Sakura season is right around the corner and we want to make sure you don’t miss a single petal, which is why we are presenting you with the latest 2022 Tokyo Cherry Blossom forecast! With the latest cherry blossom dates just in, you can start planning for a pink-filled spring adventure.
Tokyo and its surrounding prefectures should be all blossomed-up by late March in 2022 (with the exception of Nagano which is blooming into early April). The forecast is reliable, but dates can change with temperature and weather fluctuations, so keep an eye out as we’ll be updating regularly.
Cherry blossom dates for Tokyo and surrounding prefectures
Last updated: March 10th, 2022
|Tokyo||March 21st||March 29th|
|Kofu (Yamanashi)||March 23rd||March 31st|
|Yokohama (Kanagawa)||March 23rd||March 31st|
|Kumagaya (Saitama)||March 24th||March 31st|
|Maebashi (Gunma)||March 27th||April 2nd|
|Utsunomiya (Tochigi)||March 27th||April 4th|
|Mito (Ibaraki)||March 28th||April 5th|
|Choshi (Chiba)||March 29th||April 5th|
|Nagano (Nagano)||April 9th||April 14th|
Forecast data provided by the Japan Meterological Corporation.
Please remember that this is just a forecast and it fluctuates from day to day! Individual trees, different sub-regions and the weather (wind and rain especially) may affect the flowering times.
Not in Tokyo? Check out our coverage of 2022 cherry blossom dates for all of Japan.
Use your knowledge: Where to see cherry blossom in Tokyo in 2022
Think we’d leave you hanging with just the map and cherry-blossom dates? No way — we’ve also got a solid list of the very best cherry blossom viewing spots, which includes less-crowded options. Want to see sakura illuminations at night? Find out where to go night-time cherry blossom viewing.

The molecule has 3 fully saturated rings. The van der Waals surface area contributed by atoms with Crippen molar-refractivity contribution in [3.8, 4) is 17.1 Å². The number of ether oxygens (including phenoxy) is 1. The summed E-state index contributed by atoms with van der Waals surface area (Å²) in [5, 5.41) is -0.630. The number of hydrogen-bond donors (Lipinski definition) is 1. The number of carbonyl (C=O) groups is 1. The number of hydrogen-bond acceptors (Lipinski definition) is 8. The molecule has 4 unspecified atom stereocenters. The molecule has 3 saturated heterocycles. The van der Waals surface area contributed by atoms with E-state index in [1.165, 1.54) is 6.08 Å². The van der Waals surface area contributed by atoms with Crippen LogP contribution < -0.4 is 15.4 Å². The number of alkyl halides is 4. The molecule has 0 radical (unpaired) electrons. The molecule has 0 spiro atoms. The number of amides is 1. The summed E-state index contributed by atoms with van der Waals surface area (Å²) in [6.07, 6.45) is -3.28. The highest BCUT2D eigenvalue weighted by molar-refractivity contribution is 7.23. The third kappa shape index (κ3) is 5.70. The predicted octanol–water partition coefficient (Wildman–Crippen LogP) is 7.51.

You may be aware that many of the larger festivals were cancelled in Tokyo in previous years due to COVID-19 — here’s our guide on what that means for your blossom-viewing. If you’re just missing sakura season, fret not, there are late-blooming varieties all around Tokyo as well.
In spring we wear pink: How to hanami in style
So, we’ve given you the where, now here’s the how. Normally we would be advising flower-viewing parties, Disney events, and cruises, but things are a little different in 2022. With Covid-19 still a factor, many events have been cancelled, but you can still see the blossom through the masks. Aside from just visiting the usual spots, you can try going on a cherry-blossom hike with your own picnic or setting out on a spring day trip to escape the city.
What’s the difference between sakura and hanami?
While sakura is the Japanese name for the cherry blossoms themselves, hanami refers to the act of flower-viewing. In Japan this ranges from a pleasant stroll beneath the trees to a full on day-to-night picnic party complete with beer, snacks, and that eye-catching blue tarpaulin.
Where are the best places to enjoy sakura season in Tokyo?
Tokyo is filled with blossom — you’ll find pink petals in every temple garden, public park, and even in front of every school (a long-standing tradition). If you’re looking for the very best places, however, we have the perfect guide to all places big and small. While many festivals may be cancelled, the trees will still be there, so you can still admire the flowers.
When is cherry blossom season in Tokyo?
In 2022, the cherry blossom dates are slated to start on March 21st and peak on March 29th, which is a few days earlier than typical. Of course this will vary depending on the location and the types of trees. Some trees bloom earlier and later, while altitude can also have an impact on the blooming time.
When is cherry blossom season in Kyoto?
Kyoto is expected to bloom from the 26th of March and peak on the 3rd of April in 2022. Again, this will vary depending on the locations you visit, with spots like Arashiyama being different to inner-city gardens or temples (but only by a few days). For more areas in Japan, check our Japan-wide forecast coverage and be sure to read our guide to Kyoto’s best cherry-blossom spots.
What’s the difference between yozakura and yaezakura?
Good question. So — yozakura are the illuminated blossoms you can see in the evening at many temples and gardens as well as theme parks like Yomiuriland in Kanagawa. Meanwhile, yaezakura are late-blooming trees, giving those arriving in early April a chance to see blossoms outside of peak time.